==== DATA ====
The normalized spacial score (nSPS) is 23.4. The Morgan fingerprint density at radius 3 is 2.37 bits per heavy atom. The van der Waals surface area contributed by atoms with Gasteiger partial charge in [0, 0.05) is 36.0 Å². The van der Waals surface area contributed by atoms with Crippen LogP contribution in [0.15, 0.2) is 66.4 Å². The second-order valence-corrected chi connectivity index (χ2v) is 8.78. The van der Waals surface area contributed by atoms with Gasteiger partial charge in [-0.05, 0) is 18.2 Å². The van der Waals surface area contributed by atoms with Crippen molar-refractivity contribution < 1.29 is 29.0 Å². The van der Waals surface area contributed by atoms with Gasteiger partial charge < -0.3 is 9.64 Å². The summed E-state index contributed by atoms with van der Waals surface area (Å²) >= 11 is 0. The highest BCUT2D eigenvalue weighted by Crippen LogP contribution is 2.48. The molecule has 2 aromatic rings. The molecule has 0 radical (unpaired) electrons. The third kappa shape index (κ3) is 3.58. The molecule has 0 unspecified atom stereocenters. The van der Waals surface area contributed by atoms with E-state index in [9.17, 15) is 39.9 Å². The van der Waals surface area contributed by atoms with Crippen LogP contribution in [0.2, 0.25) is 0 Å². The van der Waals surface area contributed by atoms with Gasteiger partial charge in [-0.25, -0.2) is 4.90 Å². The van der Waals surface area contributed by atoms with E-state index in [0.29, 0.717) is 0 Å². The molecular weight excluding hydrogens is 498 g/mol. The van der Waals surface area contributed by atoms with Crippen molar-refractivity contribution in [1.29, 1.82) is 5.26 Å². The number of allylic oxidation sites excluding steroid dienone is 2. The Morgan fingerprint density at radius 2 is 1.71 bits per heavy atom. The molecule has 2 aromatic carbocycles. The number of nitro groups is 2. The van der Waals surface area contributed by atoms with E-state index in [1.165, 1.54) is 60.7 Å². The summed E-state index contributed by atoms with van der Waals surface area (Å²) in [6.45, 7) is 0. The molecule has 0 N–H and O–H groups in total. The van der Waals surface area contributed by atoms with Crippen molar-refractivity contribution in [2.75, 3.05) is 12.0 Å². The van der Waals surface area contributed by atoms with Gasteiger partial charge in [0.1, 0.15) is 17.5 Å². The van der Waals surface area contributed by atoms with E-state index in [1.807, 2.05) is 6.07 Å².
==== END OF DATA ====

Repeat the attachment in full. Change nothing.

The normalized spacial score (nSPS) is 23.4. The Morgan fingerprint density at radius 3 is 2.37 bits per heavy atom. The van der Waals surface area contributed by atoms with Gasteiger partial charge in [0, 0.05) is 36.0 Å². The van der Waals surface area contributed by atoms with Crippen LogP contribution in [0.15, 0.2) is 66.4 Å². The second-order valence-corrected chi connectivity index (χ2v) is 8.78. The van der Waals surface area contributed by atoms with Gasteiger partial charge in [-0.05, 0) is 18.2 Å². The van der Waals surface area contributed by atoms with Crippen molar-refractivity contribution < 1.29 is 29.0 Å². The van der Waals surface area contributed by atoms with Gasteiger partial charge < -0.3 is 9.64 Å². The summed E-state index contributed by atoms with van der Waals surface area (Å²) >= 11 is 0. The highest BCUT2D eigenvalue weighted by Crippen LogP contribution is 2.48. The molecule has 2 aromatic rings. The molecule has 0 radical (unpaired) electrons. The third kappa shape index (κ3) is 3.58. The molecule has 0 unspecified atom stereocenters. The van der Waals surface area contributed by atoms with E-state index in [9.17, 15) is 39.9 Å². The van der Waals surface area contributed by atoms with Crippen LogP contribution in [0.2, 0.25) is 0 Å². The van der Waals surface area contributed by atoms with Gasteiger partial charge in [-0.25, -0.2) is 4.90 Å². The van der Waals surface area contributed by atoms with E-state index in [0.29, 0.717) is 0 Å². The molecular weight excluding hydrogens is 498 g/mol. The van der Waals surface area contributed by atoms with Crippen molar-refractivity contribution in [1.29, 1.82) is 5.26 Å². The number of allylic oxidation sites excluding steroid dienone is 2. The Morgan fingerprint density at radius 2 is 1.71 bits per heavy atom. The molecule has 2 aromatic carbocycles. The number of nitro groups is 2. The van der Waals surface area contributed by atoms with E-state index in [1.165, 1.54) is 60.7 Å². The summed E-state index contributed by atoms with van der Waals surface area (Å²) in [6.45, 7) is 0. The molecule has 0 N–H and O–H groups in total. The van der Waals surface area contributed by atoms with Crippen molar-refractivity contribution in [2.75, 3.05) is 12.0 Å². The van der Waals surface area contributed by atoms with Gasteiger partial charge in [0.1, 0.15) is 17.5 Å². The van der Waals surface area contributed by atoms with E-state index in [1.807, 2.05) is 6.07 Å².